(For individuals who experience recurrent depressive episodes)
Mindfulness means to pay attention, deliberately and non-judgementally, in the present moment. This enables people to make informed and helpful choices about their physical and psychological well being. In essence, it is about how the person can begin to learn to choose to respond differently rather than react habitually, and sometimes destructively, to events, thoughts and feelings. It is the habitual reaction that tends to perpetuate difficulties.
The core aim in MBCT is a focus on relapse prevention. Mindfulness for depression combines both experiential exercises and psycho-educational components. These exercises help us to gradually develop a deeper awareness of our bodily sensations, feelings and thoughts and how they interact, uniquely, in each of us, in the present moment. The psycho-educational component helps to explain depression and anxiety and to tackle the spirals of negative automatic thoughts. Mindfulness enables individuals to begin to choose the most skilful response to any unpleasant thoughts, feelings or situations that they meet.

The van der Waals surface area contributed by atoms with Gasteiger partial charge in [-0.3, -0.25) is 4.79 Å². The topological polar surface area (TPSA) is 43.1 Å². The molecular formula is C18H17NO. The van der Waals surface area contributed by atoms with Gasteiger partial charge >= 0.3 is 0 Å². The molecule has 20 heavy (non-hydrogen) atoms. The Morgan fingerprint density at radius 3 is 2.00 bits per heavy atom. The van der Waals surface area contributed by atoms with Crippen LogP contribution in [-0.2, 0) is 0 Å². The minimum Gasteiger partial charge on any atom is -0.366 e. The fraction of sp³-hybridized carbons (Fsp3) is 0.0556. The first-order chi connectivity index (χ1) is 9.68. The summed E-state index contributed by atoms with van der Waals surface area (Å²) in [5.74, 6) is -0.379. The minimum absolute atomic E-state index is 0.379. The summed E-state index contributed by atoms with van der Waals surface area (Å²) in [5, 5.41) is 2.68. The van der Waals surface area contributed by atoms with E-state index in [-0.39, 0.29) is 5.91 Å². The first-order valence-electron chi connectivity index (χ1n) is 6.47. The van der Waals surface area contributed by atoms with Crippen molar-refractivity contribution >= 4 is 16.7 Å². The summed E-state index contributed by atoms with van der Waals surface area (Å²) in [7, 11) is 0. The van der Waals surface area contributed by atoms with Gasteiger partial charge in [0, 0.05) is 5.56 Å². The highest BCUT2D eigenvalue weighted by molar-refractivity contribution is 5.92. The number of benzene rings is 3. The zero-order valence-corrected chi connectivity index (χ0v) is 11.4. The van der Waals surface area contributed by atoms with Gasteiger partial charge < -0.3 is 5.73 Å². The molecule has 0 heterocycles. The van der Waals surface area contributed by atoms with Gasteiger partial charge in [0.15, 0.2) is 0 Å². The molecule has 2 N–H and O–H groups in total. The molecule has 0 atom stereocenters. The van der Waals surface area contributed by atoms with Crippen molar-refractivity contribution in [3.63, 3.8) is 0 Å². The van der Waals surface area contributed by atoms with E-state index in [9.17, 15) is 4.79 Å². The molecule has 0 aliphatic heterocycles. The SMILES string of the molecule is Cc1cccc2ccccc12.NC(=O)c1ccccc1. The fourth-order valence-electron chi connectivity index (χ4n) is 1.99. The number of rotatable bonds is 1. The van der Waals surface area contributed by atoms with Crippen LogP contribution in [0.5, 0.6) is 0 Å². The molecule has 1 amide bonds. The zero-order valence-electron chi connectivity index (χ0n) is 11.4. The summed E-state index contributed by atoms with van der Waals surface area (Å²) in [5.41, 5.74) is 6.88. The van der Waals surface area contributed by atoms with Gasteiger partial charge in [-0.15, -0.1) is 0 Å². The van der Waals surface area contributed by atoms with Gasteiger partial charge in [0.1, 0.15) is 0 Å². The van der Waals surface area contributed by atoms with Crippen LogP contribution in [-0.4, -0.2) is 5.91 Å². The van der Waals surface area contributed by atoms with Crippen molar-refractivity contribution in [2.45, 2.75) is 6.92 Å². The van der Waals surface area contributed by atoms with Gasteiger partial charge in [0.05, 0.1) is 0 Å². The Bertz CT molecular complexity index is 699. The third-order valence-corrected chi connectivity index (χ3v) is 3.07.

The benefits of Mindfulness Based Cognitive Therapy depend entirely on your willingness to commit to the daily homework, between sessions, which is an essential part of this psychotherapeutic approach.